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Identifying values and preferences around the choice of analgesia for patients with acute trauma pain in emergency and prehospital settings: using group concept mapping methodology

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OBJECTIVES: The main study aim was to examine the applicability of a novel method to assess the criterion of values and preferences within the Grading of Recommendation, Assessment, Development and Evaluation evidence to decision framework. The group concept mapping (GCM) approach was applied to identify, organise and prioritise values and preferences in the example of health professionals' choice of analgesia for patients with acute trauma pain.

SETTING: Prehospital and emergency care centres in the Nordic countries of Denmark, Norway, Sweden, Finland and Iceland.

PARTICIPANTS: Acute care health professionals with qualifications to administer analgesic agents to patients in emergency and prehospital settings, including advanced ambulance assistants, rescue officers, paramedics, emergency physicians and emergency nurses, participated in an online survey in which statements were generated (n=40) and structured (n=11) and finally analysed and interpreted in a validation meeting (n=4).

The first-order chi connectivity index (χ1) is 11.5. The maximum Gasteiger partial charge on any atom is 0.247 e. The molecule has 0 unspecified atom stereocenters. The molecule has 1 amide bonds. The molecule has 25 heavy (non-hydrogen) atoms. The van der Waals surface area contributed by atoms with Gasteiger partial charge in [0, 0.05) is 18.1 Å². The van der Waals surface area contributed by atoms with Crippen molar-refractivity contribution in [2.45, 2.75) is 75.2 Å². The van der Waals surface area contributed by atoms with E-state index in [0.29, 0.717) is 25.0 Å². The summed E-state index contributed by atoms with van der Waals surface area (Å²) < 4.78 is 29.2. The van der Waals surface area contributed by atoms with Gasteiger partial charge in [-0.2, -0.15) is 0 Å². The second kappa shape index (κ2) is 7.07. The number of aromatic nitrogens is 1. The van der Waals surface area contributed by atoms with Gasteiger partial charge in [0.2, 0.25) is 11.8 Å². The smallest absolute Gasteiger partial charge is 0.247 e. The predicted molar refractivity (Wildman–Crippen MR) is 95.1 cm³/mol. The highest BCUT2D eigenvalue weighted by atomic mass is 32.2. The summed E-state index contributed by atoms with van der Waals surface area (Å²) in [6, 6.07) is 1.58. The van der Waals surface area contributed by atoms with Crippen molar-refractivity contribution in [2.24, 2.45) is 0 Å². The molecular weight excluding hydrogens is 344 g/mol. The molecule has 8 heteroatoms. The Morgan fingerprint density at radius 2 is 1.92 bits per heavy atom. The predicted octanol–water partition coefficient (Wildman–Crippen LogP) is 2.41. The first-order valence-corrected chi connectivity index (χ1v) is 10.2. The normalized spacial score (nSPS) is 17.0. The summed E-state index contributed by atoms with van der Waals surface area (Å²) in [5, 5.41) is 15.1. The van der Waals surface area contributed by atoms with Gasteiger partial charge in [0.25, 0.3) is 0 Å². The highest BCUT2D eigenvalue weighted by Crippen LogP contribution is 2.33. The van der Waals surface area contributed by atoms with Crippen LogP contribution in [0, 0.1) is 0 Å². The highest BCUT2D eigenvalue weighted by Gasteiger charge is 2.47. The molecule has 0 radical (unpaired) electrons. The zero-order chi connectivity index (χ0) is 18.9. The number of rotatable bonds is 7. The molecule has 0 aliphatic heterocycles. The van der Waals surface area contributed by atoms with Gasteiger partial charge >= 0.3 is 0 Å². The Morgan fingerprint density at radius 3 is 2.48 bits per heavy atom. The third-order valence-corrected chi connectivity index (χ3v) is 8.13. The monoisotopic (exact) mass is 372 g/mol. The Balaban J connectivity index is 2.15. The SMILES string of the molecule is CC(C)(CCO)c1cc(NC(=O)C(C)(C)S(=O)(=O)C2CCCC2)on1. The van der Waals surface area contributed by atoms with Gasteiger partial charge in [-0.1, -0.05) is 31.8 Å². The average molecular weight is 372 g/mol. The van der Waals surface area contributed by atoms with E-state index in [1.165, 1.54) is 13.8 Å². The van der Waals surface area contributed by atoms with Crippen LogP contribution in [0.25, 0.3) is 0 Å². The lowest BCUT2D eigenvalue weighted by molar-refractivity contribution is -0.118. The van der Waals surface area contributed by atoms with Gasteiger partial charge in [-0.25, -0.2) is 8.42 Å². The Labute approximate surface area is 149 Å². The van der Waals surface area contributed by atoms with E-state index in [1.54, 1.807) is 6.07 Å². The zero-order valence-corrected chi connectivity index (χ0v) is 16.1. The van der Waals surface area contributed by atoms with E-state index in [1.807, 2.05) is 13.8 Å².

RESULTS: Using GCM, ideas were generated and structured through online participation. Results were interpreted at a validation meeting. In total, 111 unique ideas were identified and organised into seven clusters: drug profile, administration, context, health professionals' preferences and logistics, safety profile, patient's medical history and acute clinical situation.

CONCLUSIONS: Based on GCM, a conceptual model was developed, and values and preferences around choice of analgesia in emergency care were revealed. Health professionals within acute care can apply the conceptual model to support their decision-making when choosing the best available treatment for pain for their patients in emergency care.

TidsskriftBMJ Open
Udgave nummer3
Sider (fra-til)e031863
StatusUdgivet - 10 mar. 2020

Bibliografisk note

© Author(s) (or their employer(s)) 2020. Re-use permitted under CC BY-NC. No commercial re-use. See rights and permissions. Published by BMJ.

ID: 60007441